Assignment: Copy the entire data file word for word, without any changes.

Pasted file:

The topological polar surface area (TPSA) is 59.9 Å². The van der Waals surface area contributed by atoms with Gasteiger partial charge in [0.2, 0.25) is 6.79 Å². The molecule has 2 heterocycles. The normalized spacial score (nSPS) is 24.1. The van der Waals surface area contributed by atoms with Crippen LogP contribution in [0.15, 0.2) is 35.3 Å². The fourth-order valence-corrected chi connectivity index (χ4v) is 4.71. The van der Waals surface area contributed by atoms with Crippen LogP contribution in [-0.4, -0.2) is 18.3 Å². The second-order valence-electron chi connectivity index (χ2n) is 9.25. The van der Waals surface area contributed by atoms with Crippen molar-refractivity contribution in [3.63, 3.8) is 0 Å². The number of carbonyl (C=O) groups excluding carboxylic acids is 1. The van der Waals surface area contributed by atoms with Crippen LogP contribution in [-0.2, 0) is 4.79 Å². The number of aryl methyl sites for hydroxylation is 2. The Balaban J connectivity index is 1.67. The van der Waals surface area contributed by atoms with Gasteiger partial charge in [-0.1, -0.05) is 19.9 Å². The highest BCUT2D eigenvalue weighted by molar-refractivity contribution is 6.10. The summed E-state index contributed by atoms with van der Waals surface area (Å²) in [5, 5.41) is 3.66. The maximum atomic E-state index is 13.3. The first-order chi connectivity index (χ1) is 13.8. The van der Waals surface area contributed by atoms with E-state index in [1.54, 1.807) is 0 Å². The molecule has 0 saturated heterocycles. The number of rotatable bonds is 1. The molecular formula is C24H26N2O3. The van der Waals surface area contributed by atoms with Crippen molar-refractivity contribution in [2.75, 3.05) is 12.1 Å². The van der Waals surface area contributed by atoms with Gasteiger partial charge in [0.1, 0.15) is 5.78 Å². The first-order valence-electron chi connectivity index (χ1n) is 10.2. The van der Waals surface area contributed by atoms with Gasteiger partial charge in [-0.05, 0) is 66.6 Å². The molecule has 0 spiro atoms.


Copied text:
The topological polar surface area (TPSA) is 59.9 Å². The van der Waals surface area contributed by atoms with Gasteiger partial charge in [0.2, 0.25) is 6.79 Å². The molecule has 2 heterocycles. The normalized spacial score (nSPS) is 24.1. The van der Waals surface area contributed by atoms with Crippen LogP contribution in [0.15, 0.2) is 35.3 Å². The fourth-order valence-corrected chi connectivity index (χ4v) is 4.71. The van der Waals surface area contributed by atoms with Crippen LogP contribution in [-0.4, -0.2) is 18.3 Å². The second-order valence-electron chi connectivity index (χ2n) is 9.25. The van der Waals surface area contributed by atoms with Crippen molar-refractivity contribution in [3.63, 3.8) is 0 Å². The number of carbonyl (C=O) groups excluding carboxylic acids is 1. The van der Waals surface area contributed by atoms with Crippen LogP contribution in [-0.2, 0) is 4.79 Å². The number of aryl methyl sites for hydroxylation is 2. The Balaban J connectivity index is 1.67. The van der Waals surface area contributed by atoms with Gasteiger partial charge in [-0.1, -0.05) is 19.9 Å². The highest BCUT2D eigenvalue weighted by molar-refractivity contribution is 6.10. The summed E-state index contributed by atoms with van der Waals surface area (Å²) in [5, 5.41) is 3.66. The maximum atomic E-state index is 13.3. The first-order chi connectivity index (χ1) is 13.8. The van der Waals surface area contributed by atoms with E-state index in [1.54, 1.807) is 0 Å². The molecule has 0 saturated heterocycles. The number of rotatable bonds is 1. The molecular formula is C24H26N2O3. The van der Waals surface area contributed by atoms with Crippen molar-refractivity contribution in [2.75, 3.05) is 12.1 Å². The van der Waals surface area contributed by atoms with Gasteiger partial charge in [0.1, 0.15) is 5.78 Å². The first-order valence-electron chi connectivity index (χ1n) is 10.2. The van der Waals surface area contributed by atoms with Gasteiger partial charge in [-0.05, 0) is 66.6 Å². The molecule has 0 spiro atoms.